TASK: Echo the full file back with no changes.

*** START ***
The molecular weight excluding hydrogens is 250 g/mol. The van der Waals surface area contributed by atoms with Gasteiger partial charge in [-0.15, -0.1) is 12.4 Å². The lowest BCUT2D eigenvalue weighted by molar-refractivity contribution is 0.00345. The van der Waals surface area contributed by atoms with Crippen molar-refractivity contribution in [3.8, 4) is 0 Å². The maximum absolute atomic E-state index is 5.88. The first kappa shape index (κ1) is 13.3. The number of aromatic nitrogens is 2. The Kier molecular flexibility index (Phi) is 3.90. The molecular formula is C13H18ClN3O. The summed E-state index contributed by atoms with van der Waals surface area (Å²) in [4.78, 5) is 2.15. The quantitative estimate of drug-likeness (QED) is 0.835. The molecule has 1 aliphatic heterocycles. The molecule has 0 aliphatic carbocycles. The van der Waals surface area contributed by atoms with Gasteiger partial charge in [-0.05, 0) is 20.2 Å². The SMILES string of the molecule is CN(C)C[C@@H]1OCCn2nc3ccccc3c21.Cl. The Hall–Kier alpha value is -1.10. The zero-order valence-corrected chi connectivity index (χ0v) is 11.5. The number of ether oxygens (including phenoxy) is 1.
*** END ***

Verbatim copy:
The molecular weight excluding hydrogens is 250 g/mol. The van der Waals surface area contributed by atoms with Gasteiger partial charge in [-0.15, -0.1) is 12.4 Å². The lowest BCUT2D eigenvalue weighted by molar-refractivity contribution is 0.00345. The van der Waals surface area contributed by atoms with Crippen molar-refractivity contribution in [3.8, 4) is 0 Å². The maximum absolute atomic E-state index is 5.88. The first kappa shape index (κ1) is 13.3. The number of aromatic nitrogens is 2. The Kier molecular flexibility index (Phi) is 3.90. The molecular formula is C13H18ClN3O. The summed E-state index contributed by atoms with van der Waals surface area (Å²) in [4.78, 5) is 2.15. The quantitative estimate of drug-likeness (QED) is 0.835. The molecule has 1 aliphatic heterocycles. The molecule has 0 aliphatic carbocycles. The van der Waals surface area contributed by atoms with Gasteiger partial charge in [-0.05, 0) is 20.2 Å². The SMILES string of the molecule is CN(C)C[C@@H]1OCCn2nc3ccccc3c21.Cl. The Hall–Kier alpha value is -1.10. The zero-order valence-corrected chi connectivity index (χ0v) is 11.5. The number of ether oxygens (including phenoxy) is 1.